shining through.

I am the bones they want, wired on a porcelain frame.

~Quoted from Wintergirls

Wintergirls is a haunting and powerful book that takes you into the world of eating disorders. The story is emotional and raw and is a powerful and gripping story. I found that I couldn't turn the pages fast enough, I was enthralled. This is not a book that I would typically read. I have read wonderful reviews about this book and Ms. Anderson's powerful writing skills. I have wanted to expand my reading into the Young Adult (YA) genre and this is an amazing book to start with. It's hard to put into words how this book touches a reader. Ms. Anderson takes a difficult subject and allows the reader to understand that world through her characters and her amazing style of writing.

The story is told through the voice of Lia, who is 18 and a senior in high school and struggling with anorexia. Her best friend Cassie, who she has known since third grade , has ended their friendship 6 months prior and then a tragic turn of events occur. Lia must deal with so much, the loss of a friend, her family issues and her own struggles with anorexia.

This is the first book that I've read by Laurie Halse Anderson and it packs a powerful punch in her prose and unique style of writing. Each word and sentence has strength and power to deliver that depth of emotion and feeling that accompanies this story. It's sad, it's touching, it's takes you to the depth of a girls struggling soul. It is written in such a way that it helps you understand, as an outsider looking in ,what this experience may be like for the person going through it as well as those it effects in such emotional ways. I haven't experienced this personally so I am not an expert. I do believe that this would be a helpful book for teachers, professionals working with teens who have eating disorders and high school students. If you have a daughter who reads this, I would suggest that you read it yourself as well as this book lends itself to discussion.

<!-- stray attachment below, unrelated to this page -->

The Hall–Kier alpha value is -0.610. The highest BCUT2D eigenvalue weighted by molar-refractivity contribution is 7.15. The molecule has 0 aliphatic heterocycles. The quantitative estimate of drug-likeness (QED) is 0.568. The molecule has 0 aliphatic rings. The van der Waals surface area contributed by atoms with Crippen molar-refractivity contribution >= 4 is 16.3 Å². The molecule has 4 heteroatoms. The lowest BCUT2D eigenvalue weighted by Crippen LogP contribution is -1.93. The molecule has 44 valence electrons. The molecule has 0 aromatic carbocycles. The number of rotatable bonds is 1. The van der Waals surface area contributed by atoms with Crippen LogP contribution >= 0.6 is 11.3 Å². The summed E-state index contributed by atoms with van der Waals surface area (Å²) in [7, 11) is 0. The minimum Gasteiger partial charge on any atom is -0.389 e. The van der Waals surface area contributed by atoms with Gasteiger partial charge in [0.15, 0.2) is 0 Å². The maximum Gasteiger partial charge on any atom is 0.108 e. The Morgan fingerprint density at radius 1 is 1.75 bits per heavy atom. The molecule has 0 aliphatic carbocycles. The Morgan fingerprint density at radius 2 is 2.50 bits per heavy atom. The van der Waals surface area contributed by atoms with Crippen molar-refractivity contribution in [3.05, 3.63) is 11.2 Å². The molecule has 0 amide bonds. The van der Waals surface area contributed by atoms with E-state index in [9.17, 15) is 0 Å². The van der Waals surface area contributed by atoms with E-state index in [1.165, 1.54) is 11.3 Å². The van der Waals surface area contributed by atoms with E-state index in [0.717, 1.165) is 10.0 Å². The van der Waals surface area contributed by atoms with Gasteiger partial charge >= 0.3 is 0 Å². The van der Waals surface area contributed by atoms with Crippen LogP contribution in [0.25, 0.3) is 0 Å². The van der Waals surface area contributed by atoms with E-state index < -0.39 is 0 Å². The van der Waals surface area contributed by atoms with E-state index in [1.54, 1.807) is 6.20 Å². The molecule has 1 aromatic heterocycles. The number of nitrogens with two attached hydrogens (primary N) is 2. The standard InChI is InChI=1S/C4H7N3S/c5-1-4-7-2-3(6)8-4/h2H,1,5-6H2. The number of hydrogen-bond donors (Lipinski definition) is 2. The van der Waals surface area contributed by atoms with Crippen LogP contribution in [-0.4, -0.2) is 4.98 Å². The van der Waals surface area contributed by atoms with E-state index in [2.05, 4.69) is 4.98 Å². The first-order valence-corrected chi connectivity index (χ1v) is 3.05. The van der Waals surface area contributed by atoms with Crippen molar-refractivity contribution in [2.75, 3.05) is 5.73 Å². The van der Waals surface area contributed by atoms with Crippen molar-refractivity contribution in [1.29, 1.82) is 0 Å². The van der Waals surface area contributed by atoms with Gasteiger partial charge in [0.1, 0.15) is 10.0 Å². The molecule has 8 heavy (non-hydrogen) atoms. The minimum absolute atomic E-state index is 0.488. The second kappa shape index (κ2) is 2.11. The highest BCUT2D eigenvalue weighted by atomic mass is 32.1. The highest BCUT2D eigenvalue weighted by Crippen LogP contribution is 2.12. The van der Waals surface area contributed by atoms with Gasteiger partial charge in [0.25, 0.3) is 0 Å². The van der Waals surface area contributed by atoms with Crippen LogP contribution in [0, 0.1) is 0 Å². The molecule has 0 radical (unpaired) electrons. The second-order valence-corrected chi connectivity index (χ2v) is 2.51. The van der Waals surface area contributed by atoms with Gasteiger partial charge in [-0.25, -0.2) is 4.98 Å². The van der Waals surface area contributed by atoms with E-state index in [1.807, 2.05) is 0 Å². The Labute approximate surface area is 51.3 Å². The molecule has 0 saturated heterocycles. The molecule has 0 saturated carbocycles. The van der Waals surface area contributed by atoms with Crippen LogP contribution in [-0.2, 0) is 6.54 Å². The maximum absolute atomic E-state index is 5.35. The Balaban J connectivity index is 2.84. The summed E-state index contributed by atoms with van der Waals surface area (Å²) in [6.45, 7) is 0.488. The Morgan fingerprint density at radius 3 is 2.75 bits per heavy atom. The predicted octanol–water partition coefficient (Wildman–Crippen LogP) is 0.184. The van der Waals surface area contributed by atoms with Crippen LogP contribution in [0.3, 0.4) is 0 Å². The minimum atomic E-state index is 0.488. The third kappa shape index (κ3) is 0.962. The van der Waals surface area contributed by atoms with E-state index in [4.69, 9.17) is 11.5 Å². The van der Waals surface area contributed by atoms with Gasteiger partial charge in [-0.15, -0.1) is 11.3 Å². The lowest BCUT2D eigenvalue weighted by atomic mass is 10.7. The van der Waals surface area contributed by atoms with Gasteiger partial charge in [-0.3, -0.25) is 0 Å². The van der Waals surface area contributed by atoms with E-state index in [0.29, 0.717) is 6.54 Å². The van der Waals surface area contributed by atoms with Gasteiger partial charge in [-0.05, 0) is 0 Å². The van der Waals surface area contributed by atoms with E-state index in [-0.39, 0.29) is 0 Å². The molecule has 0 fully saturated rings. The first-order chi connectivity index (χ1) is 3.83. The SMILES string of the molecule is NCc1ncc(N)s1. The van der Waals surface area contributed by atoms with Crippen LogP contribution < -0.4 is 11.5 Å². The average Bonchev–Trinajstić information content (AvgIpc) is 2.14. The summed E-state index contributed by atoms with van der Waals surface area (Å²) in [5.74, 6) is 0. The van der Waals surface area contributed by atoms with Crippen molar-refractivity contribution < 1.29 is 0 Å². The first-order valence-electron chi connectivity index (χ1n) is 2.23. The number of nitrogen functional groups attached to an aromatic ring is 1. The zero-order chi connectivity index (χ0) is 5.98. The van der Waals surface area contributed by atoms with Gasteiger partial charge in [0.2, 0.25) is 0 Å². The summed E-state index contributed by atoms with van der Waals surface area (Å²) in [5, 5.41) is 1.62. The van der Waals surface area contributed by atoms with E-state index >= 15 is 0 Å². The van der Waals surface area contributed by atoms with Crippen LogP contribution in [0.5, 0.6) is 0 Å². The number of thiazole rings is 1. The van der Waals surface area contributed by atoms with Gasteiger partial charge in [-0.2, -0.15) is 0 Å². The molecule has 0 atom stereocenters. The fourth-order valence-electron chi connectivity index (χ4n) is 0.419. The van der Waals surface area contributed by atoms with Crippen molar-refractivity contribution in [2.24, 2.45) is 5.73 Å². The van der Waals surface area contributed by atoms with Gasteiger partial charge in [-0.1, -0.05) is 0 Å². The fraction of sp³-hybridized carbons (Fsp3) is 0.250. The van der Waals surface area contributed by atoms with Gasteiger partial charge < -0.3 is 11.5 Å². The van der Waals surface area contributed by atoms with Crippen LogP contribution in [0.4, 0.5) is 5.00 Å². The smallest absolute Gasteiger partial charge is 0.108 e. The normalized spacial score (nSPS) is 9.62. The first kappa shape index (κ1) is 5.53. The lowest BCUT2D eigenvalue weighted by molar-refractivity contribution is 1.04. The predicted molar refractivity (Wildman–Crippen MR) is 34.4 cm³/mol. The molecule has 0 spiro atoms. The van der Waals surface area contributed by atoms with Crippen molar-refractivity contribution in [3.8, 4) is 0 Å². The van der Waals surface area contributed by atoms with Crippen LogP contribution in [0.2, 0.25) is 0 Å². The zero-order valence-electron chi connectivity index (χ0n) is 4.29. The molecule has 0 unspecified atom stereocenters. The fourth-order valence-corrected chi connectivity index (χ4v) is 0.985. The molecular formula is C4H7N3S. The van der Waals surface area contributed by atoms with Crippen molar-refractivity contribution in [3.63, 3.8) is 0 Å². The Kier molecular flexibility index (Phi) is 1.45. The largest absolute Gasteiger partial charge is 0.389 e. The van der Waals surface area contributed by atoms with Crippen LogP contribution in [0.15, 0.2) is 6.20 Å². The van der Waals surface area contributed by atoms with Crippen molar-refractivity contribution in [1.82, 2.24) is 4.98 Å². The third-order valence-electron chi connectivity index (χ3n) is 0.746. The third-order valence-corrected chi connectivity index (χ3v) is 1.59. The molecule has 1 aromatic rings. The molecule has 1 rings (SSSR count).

I will definitely be reading Laurie Halse Anderson's other books. Speak is at the top of the list. If you haven't read any of Ms. Anderson's books, I highly recommend Wintergirls.

About the author Laurie Halse Anderson:

From Goodreads:

Laurie Halse Anderson is the New York Times-bestselling author who writes for kids of all ages. Known for tackling tough subjects with humor and sensitivity, her work has earned numerous ALA and state awards. Two of her books, Speak and Chains, were National Book Award finalists. Mother of four and wife of one, Laurie lives in Northern New York, where she likes to watch the snow fall as she writes.

You can follow her adventures on Twitter, and on her blog,

Check out the Wintergirls site,

For more information, visit Laurie Halse Anderson's website, WriterLady, here.

To buy the book, here is one option.

Tuesday, May 26, 2009

Review: Obama-The Historic Journey, Young Reader's Edition